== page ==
On June 3, 2012 a thought-provoking article was published in the Tampa Bay Times. The article brought to light some of the disturbing consequences of a well-intended law being inconsistently interpreted and applied by law enforcement officers and prosecutors.
I am a firm believer in the right of self-defense and have had a concealed carry permit for several years. I also believe that most folks who have concealed carry permits in Florida are thoughtful (as I think I am) and take seriously the great responsibility that accompanies the right to carry a firearm.
I hesitated for many years before I applied for my concealed carry permit. The cause of my hesitation was my concern for the potential civil and criminal implications that might result if I ever used a firearm in self-defense. The passage of the “Stand Your Ground” law in 2005 clinched the deal for me.
Under the 2005 law, a person who uses a firearm in self-defense has a statutory presumption of innocence. Moreover, they are immune from civil liability if they are found to have acted reasonably.
While I was waiting for my permit to be approved (it takes several weeks), I bought and read an excellent book, Florida Firearms Law, Use & Ownership written by Jon Gutmacher. The author is a Florida attorney who specializes in self-defense litigation. His book presents a responsible approach to concealed carry.
For example, Gutmacher argues that a cell phone and a smart dog are better self-defense options than a firearm. I agree. He also urges readers to employ “situational awareness” to avoid ending up in places and doing things that are likely to result in life-and-death scenarios.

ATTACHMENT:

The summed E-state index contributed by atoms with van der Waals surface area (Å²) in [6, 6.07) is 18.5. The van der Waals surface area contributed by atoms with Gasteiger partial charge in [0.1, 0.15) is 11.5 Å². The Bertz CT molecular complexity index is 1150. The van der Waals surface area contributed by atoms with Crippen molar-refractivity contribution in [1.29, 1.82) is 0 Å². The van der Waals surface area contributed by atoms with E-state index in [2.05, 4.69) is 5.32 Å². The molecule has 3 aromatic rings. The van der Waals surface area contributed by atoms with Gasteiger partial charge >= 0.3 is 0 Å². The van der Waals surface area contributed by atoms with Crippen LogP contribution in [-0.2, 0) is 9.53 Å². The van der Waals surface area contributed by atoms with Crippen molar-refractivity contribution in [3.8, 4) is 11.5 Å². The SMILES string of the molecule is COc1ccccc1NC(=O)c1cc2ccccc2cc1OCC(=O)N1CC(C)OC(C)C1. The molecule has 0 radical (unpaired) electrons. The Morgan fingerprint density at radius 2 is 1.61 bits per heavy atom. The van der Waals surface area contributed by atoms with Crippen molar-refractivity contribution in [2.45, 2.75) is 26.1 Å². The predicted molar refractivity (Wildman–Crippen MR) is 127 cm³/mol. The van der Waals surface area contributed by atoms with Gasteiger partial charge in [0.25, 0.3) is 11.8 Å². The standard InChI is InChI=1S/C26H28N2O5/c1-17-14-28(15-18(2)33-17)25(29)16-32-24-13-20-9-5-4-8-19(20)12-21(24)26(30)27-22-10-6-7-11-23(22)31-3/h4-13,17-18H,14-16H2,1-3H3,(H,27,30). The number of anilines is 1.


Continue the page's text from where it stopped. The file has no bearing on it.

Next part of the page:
Gutmacher’s book, which I have read several times and given as gifts, was instrumental in helping me to form my own views about carrying a firearm. I want to avoid the possibility of ever needing to use any weapon in self-defense. As my Granny used to say “a gun will get you into more trouble than it will get you out of.” She was probably right.
Nevertheless, given my notoriety as “the most hated man in Florida” and the number of uninvited night-time visitors I’ve had show-up unannounced at my home, I appreciate the right to use a firearm in self-defense, if necessary.
As a side note, one of those uninvited visitors was actually carrying a poorly concealed gun in his pants. He also ernestly announced that Jesus Christ told him to pay me a visit. Thankfully, it all ended without violence, but I was prepared for the worst.
So, here’s my point: everyone has the right to feel secure whenever they are, where they should be, and are doing what they should be doing. But no one should be out looking for trouble, hoping to abuse the “Stand Your Ground” law. Sadly, I have no doubt there are folks who are doing just that.
I’ll reserve judgement for George Zimmerman. I realize that we don’t have all of the facts and we probably never will. I do, however, suspect that if Mr. Zimmerman had read and applied the principles of Jon Gutmacher’s little book we would not know his name.
Perhaps one of the results of the tragic death of Trayvon Martin will be a reexamination of the “Stand Your Ground” law and a sincere and successful effort to fairly apply the law regardless of race or social station. If not we are likely to see a lot more cases like George Zimmerman’s.